However, it wasn’t without a fashion disclaimer. In post-war fashion, designer, Christian Dior, started to include leopard print into its collections, telling women, “If you are fair and sweet, don’t wear it.”
But why not?
It seems that wearing leopard print indicated something about a woman’s morality. For example, the leopard pattern is meant to help the predator cat stay hidden in its natural habitat.
But in a twist of fashion irony, society started to maintain that women who wore leopard print were definitely not trying to stay hidden. Were they escaping domesticity and living on the wild side? Were they trying to compete with their male counterparts? As you’ll see, leopard print started to take on negative cultural connotations.
When leopard print was naughty
There are several fashion moments that helped to make leopard print a bit naughty and well, even trashy.
Perhaps it all began in the 1940s when pin-up girls started to don this exotic print. These already sexual figures gave leopard print it’s sensual vibes.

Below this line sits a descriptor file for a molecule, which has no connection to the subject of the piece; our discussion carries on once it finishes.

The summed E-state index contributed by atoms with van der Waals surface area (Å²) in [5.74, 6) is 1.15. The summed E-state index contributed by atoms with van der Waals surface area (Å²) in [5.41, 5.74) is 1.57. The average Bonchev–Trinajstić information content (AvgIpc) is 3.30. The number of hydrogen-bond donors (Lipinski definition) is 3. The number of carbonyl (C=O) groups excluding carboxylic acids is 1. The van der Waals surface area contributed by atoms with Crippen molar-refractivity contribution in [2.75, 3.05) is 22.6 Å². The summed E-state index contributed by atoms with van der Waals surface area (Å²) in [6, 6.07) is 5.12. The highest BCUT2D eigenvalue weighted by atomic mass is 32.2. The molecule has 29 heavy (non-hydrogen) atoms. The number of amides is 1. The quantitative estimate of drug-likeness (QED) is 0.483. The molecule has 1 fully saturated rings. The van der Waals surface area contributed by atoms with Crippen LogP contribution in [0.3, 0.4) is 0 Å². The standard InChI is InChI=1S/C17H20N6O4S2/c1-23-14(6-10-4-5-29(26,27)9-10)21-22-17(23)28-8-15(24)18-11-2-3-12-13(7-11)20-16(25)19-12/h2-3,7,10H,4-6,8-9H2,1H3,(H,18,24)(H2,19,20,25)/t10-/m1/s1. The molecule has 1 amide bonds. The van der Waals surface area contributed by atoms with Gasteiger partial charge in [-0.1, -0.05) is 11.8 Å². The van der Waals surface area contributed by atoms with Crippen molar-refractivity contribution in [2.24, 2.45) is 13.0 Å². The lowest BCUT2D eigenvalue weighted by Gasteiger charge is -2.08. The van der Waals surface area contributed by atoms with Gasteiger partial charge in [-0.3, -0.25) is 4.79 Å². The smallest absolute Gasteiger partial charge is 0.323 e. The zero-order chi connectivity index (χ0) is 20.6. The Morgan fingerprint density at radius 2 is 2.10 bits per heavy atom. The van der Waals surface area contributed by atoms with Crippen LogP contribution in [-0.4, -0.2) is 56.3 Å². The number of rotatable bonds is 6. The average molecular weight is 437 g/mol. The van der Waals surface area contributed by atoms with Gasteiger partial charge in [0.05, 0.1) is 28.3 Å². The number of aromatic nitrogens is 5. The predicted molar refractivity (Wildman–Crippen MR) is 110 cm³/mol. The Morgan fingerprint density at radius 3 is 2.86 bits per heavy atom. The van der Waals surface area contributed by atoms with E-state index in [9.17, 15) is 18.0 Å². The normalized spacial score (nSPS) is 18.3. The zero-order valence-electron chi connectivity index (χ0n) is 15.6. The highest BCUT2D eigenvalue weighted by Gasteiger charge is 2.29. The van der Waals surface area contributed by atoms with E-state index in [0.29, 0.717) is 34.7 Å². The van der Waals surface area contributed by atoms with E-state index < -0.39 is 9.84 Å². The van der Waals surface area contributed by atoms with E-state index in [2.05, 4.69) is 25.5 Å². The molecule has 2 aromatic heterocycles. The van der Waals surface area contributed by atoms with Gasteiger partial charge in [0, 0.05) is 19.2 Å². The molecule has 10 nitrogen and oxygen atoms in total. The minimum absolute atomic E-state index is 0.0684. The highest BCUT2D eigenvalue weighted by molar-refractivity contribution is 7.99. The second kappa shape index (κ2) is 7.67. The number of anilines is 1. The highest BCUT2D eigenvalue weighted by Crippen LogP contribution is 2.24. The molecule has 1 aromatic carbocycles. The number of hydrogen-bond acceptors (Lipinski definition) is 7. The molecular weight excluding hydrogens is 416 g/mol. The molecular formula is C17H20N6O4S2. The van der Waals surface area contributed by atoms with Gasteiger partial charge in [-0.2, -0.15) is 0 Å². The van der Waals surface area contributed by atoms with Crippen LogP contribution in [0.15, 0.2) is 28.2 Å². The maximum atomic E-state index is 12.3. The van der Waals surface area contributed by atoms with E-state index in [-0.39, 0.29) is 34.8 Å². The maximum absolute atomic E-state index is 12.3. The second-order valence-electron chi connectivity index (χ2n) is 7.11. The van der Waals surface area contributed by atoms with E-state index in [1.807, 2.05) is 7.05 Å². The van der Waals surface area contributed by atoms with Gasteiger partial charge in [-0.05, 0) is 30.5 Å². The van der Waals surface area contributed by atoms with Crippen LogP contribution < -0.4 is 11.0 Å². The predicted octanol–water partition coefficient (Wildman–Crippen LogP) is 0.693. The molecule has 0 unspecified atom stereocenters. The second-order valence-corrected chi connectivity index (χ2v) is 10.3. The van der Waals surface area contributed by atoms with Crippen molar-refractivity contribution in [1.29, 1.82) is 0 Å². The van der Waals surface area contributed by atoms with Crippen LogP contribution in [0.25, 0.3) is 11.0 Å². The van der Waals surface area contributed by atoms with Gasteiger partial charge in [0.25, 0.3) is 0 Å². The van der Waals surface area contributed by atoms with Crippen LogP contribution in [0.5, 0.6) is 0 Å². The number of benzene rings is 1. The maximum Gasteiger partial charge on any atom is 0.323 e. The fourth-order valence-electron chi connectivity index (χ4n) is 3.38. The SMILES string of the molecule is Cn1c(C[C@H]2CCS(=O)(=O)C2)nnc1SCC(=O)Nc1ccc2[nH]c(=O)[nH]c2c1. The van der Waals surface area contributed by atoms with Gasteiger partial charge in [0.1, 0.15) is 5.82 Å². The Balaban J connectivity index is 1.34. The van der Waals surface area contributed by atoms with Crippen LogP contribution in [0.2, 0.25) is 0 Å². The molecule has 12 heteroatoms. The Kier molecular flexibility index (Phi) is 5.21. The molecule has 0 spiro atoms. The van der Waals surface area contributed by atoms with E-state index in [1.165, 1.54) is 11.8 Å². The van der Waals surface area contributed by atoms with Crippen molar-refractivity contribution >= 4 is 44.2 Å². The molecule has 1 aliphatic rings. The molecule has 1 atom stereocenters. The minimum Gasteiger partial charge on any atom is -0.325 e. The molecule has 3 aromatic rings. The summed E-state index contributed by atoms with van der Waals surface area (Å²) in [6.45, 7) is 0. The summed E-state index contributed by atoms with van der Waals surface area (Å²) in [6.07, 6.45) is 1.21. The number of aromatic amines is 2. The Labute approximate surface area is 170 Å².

About 20 years later, when Anne Bancroft portrayed Mrs. Robinson in The Graduate, it seemed to imply that women who wear leopard print actually take on the cat’s innate predatory characteristics.
Leopard print and the animal rights movement
Leopard print may have taken a turn for the worse, but thanks to leading ladies, such as Jackie Kennedy and Audrey Hepburn, leopard print returned to its prior glory and glamour.
However, these rich and famous women weren’t wearing faux fur and cheap imitations. They were wearing the real thing, and this sparked the animal rights movement and a lot of resistance to leopard print – at least when it came off the backs of beautiful cats.
So, leopard print started to find its way into fast fashion – minus the real fur and without endangering animals. However, leopard print wasn’t immediately accepted as a classy and glamorous fashion statement.
Subversive leopard print
Thanks to the punk movement of the 1970s, along with its adoption of leopard print, this feline fashion statement took on a rebellious streak, and it felt like we’d returned to Christian Dior’s first warning to fair and sweet women: “Don’t wear it.”